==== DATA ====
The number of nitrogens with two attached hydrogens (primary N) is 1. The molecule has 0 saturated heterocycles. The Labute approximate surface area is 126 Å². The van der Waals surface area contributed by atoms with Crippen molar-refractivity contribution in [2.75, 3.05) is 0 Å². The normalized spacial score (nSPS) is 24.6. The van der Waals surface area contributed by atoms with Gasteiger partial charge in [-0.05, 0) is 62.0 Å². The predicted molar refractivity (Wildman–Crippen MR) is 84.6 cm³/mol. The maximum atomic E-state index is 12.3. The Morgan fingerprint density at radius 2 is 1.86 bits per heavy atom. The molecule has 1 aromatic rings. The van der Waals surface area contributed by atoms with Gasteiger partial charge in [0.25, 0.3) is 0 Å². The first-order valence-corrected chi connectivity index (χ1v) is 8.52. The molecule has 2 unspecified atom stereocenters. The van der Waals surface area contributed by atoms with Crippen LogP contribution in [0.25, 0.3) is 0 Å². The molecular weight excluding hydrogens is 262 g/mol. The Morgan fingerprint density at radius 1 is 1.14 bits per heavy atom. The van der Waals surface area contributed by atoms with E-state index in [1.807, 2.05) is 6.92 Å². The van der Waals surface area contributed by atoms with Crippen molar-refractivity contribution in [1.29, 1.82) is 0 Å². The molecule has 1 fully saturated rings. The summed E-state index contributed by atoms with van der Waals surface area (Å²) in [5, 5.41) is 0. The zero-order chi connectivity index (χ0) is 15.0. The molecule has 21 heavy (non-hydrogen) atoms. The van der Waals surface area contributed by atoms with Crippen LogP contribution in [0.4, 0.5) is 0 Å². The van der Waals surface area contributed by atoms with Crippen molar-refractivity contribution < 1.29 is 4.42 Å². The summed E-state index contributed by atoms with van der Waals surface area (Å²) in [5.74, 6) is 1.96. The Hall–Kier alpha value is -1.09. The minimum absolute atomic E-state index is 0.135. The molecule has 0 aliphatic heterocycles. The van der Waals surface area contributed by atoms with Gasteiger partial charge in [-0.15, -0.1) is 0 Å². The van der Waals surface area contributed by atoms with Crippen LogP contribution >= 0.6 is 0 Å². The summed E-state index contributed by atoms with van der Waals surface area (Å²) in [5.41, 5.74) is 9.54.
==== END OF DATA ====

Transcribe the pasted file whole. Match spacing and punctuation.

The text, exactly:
The number of nitrogens with two attached hydrogens (primary N) is 1. The molecule has 0 saturated heterocycles. The Labute approximate surface area is 126 Å². The van der Waals surface area contributed by atoms with Crippen molar-refractivity contribution in [2.75, 3.05) is 0 Å². The normalized spacial score (nSPS) is 24.6. The van der Waals surface area contributed by atoms with Gasteiger partial charge in [-0.05, 0) is 62.0 Å². The predicted molar refractivity (Wildman–Crippen MR) is 84.6 cm³/mol. The maximum atomic E-state index is 12.3. The Morgan fingerprint density at radius 2 is 1.86 bits per heavy atom. The molecule has 1 aromatic rings. The van der Waals surface area contributed by atoms with Gasteiger partial charge in [0.25, 0.3) is 0 Å². The first-order valence-corrected chi connectivity index (χ1v) is 8.52. The molecule has 2 unspecified atom stereocenters. The van der Waals surface area contributed by atoms with Crippen LogP contribution in [0.25, 0.3) is 0 Å². The molecular weight excluding hydrogens is 262 g/mol. The Morgan fingerprint density at radius 1 is 1.14 bits per heavy atom. The van der Waals surface area contributed by atoms with E-state index in [1.807, 2.05) is 6.92 Å². The van der Waals surface area contributed by atoms with Crippen molar-refractivity contribution in [1.29, 1.82) is 0 Å². The molecule has 1 fully saturated rings. The summed E-state index contributed by atoms with van der Waals surface area (Å²) in [5, 5.41) is 0. The zero-order chi connectivity index (χ0) is 15.0. The molecule has 21 heavy (non-hydrogen) atoms. The van der Waals surface area contributed by atoms with Crippen LogP contribution in [0.4, 0.5) is 0 Å². The van der Waals surface area contributed by atoms with Crippen molar-refractivity contribution < 1.29 is 4.42 Å². The summed E-state index contributed by atoms with van der Waals surface area (Å²) in [5.74, 6) is 1.96. The Hall–Kier alpha value is -1.09. The minimum absolute atomic E-state index is 0.135. The molecule has 0 aliphatic heterocycles. The van der Waals surface area contributed by atoms with Gasteiger partial charge in [-0.15, -0.1) is 0 Å². The van der Waals surface area contributed by atoms with Crippen LogP contribution >= 0.6 is 0 Å². The summed E-state index contributed by atoms with van der Waals surface area (Å²) in [5.41, 5.74) is 9.54.